Aasta Idlout, left, and Isaiah Brown are two of five students who will graduate this year from Resolute Bay’s Qarmartalik School. The class is one of the largest group of graduates the school has had in years, teacher Rhonda McKenzie said. (Photo courtesy of Rhonda McKenzie)

‘There’s all this potential’: Resolute Bay school celebrates graduating class of 5

Community has its biggest graduating class in years

By Madalyn Howitt

A graduating class of five students may seem small to most people but in Resolute Bay, population 183, it’s a big number to celebrate.

“I think I’m more excited than they are,” laughed Odet Lywood, the principal of Qarmartalik School.

It’s been a long time since a graduating class was this big, she said. Most years it’s just been two or three students and sometimes, like last year, there are no graduates.

Qarmartalik Sschool takes in around 47 students from kindergarten to Grade 12.

Two of this year’s grads include Aasta Idlout and Isaiah Brown. Both students say they’re proud, but also surprised, that they’ll soon be getting their diplomas.

“Since the [end] of Grade 10, I missed a ton of school,” said Idlout, 17. “It wasn’t the best choice in my life, so I definitely didn’t think that I was going to be graduating. I thought I would have been short on credits.”

Aasta Idlout, 17, who played volleyball growing up in Resolute Bay, is thinking about becoming a biologist or a carpenter after she graduates high school later this month. (Photo courtesy of Rhonda McKenzie).

Likewise, Brown, 18, has rallied in his final year. He said he’s overcoming anger issues and a few suspensions over the years to complete the last classes he needs to graduate with his peers.

It wasn’t always an easy path to graduation, the pair said. There have been personal challenges. Resolute Bay is still reeling from the suicide of a young woman in late 2021, as well as the death of a young boy who was hit by an RCMP truck three years ago in Pond Inlet.

Disruptions caused by the COVID-19 pandemic only added to the difficulties students were facing both inside and outside of the classroom.

“There were a lot of losses,” said their teacher, Rhonda McKenzie.

“We’ve had quite a few students kind of drop out, which is a little bit worrying to me. I feel like we’re failing them. If they’re dropping away, then you can’t say that’s a sign of success.”

When Idlout isn’t at school, she works at logistics company ATCO doing manual labour. She recently won an award recognizing her dedication to her job, and she uses the money she makes there to buy groceries for her family.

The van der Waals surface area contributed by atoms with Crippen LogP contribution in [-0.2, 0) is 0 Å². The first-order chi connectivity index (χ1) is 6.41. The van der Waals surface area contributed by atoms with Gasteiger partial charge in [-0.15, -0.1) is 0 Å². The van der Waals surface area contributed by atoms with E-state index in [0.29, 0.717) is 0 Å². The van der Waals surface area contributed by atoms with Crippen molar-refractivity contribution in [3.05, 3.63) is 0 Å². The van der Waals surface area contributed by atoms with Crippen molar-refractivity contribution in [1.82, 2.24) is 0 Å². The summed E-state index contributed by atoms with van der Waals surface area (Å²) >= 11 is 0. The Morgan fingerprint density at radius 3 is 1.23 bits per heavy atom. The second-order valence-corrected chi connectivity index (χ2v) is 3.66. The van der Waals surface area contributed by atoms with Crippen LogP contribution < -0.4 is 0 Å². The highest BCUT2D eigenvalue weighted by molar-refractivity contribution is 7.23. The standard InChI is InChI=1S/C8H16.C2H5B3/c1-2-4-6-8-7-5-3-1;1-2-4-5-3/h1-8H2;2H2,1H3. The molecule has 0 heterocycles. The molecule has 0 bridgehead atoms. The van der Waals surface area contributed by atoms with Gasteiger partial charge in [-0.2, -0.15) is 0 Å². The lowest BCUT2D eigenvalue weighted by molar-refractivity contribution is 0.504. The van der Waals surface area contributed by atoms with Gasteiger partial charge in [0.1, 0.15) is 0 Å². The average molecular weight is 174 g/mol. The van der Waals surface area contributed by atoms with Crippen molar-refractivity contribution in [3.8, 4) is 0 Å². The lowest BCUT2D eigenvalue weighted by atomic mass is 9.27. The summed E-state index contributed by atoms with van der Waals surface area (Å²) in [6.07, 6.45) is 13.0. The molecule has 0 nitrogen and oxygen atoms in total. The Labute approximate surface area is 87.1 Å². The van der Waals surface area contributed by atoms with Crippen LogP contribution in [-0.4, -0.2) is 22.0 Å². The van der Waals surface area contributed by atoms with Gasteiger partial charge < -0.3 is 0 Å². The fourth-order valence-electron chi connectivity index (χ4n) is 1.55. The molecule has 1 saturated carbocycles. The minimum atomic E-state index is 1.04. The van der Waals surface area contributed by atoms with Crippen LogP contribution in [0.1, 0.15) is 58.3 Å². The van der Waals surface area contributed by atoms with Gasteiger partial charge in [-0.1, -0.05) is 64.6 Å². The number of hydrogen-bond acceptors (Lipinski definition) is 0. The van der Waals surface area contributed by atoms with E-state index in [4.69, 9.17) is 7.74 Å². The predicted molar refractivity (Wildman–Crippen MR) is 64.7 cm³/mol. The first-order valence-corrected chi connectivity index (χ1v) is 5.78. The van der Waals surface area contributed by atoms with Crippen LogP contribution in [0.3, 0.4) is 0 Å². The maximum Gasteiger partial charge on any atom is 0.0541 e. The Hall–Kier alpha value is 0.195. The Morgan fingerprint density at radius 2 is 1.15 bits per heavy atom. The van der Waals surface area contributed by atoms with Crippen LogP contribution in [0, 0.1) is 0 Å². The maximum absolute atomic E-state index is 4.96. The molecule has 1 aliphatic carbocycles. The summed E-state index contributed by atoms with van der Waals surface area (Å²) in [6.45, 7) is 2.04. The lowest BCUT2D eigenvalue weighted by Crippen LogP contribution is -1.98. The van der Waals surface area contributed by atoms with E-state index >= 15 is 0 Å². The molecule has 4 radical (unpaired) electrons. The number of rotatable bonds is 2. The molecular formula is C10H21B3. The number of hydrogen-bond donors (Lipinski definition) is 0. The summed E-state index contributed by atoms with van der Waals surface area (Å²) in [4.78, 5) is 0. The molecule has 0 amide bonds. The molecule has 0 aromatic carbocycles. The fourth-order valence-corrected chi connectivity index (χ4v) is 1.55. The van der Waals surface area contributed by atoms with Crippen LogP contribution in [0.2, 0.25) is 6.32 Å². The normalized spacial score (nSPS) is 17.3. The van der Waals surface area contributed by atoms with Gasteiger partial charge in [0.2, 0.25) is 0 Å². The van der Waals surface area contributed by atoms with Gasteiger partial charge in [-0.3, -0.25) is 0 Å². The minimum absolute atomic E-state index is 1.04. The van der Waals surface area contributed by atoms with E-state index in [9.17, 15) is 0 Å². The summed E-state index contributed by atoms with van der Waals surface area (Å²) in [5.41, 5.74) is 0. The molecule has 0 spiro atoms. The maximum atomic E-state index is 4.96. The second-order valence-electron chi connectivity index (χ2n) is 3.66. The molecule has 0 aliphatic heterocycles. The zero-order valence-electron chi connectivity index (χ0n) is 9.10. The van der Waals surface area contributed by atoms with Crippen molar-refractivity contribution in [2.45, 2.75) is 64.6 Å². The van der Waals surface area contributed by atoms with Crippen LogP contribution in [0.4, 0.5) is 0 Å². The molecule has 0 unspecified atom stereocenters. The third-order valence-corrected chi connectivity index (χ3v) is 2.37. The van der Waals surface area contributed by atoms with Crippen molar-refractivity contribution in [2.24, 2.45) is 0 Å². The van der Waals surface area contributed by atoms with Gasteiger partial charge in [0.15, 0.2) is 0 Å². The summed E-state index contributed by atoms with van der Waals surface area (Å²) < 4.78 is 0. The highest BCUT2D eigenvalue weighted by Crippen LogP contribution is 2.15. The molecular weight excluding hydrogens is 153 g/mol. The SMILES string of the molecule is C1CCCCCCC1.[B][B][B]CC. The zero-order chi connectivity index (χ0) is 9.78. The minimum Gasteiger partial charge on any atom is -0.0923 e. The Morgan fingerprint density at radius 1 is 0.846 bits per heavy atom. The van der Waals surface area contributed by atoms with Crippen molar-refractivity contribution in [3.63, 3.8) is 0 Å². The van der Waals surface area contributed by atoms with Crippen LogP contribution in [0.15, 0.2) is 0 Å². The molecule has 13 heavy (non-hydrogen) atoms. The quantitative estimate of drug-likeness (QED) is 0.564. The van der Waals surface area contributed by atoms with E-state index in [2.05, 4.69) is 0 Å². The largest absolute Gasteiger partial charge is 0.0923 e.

She said she loves science and math and is interested in becoming a biologist if she can get the credits needed to attend university. Or, she may pursue carpentry because she loves building things.

Idlout shared that she’s proud that she’s taken steps to look after her mental health, and encourages other students to do the same.

Isaiah Brown said he’s proud to have made it to the end of high school with all the credits he needs to graduate. (Photo courtesy of Rhonda McKenzie).

“You should really make sure that you’re OK to make sure that you can learn to your fullest potential,” she said.

Brown also works at ATCO, as a mechanic, and is thinking about going into a trade after graduation.

“Maybe automotive or heavy equipment,” he said, which may send him to a college in Alberta or Ontario.

No one’s decision on what to do after graduating is any greater than anyone else’s, McKenzie said.

“When I hear students say, ‘I want to work at the hamlet, I want to work at the store, I want to do garbage collection,’ as long as they want to be something, I’m thrilled,” she said. “There’s all this potential.”

A third graduating student works at a sustainable clean-up company and plans to continue working there, McKenzie said, while two other graduates are taking extra science and math classes with a local teacher and online to earn the credits they’ll need to make it into the University of Alberta.

Qarmartalik School only offers basic education, McKenzie said. That means students who want to get university-level credits to move on to higher education must take extra courses on top of the regular curriculum.

Teacher Rhonda McKenzie (centre) said she admires the fortitude of graduating students like Aasta Idlout, left, 17, and Isaiah Brown, 18. (Photo courtesy of Rhonda McKenzie)

“Just the fact that those two [students] have the focus and determination to do that is amazing,” she said. “You wouldn’t find me going back, but they are and they are loving it.”

The group of five will have a big graduation celebration Saturday. There will be a drum dance performance, throat singers, a community bonfire after the ceremony, and students will snap photos with government ministers and other dignitaries.

And that’s not all. McKenzie is making sure the five go home with custom-made parkas as graduation gifts.

“None of this would have been happening without Rhonda,” Idlout said. “She just cares so much, and she’s making sure that we feel special.”

“She went over the top,” Brown said.

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(2) Comments:

  1. Posted by Bronwyn on

    Alianait!! THis is just the best story. Bravo to these graduating students. You worked so hard. I really hope you feel super proud of yourselves. Education is so key. Kudos to the teachers who fostered this pride and success in their students. Fabulous.

  2. Posted by Congrats on

    “I think I’m more excited than they are” might sum it up when only 40% of the class shows up for the photo! 😀 But seriously, congrats. Must have been a lot of babies born that year to have such a big graduating class in a tiny community!

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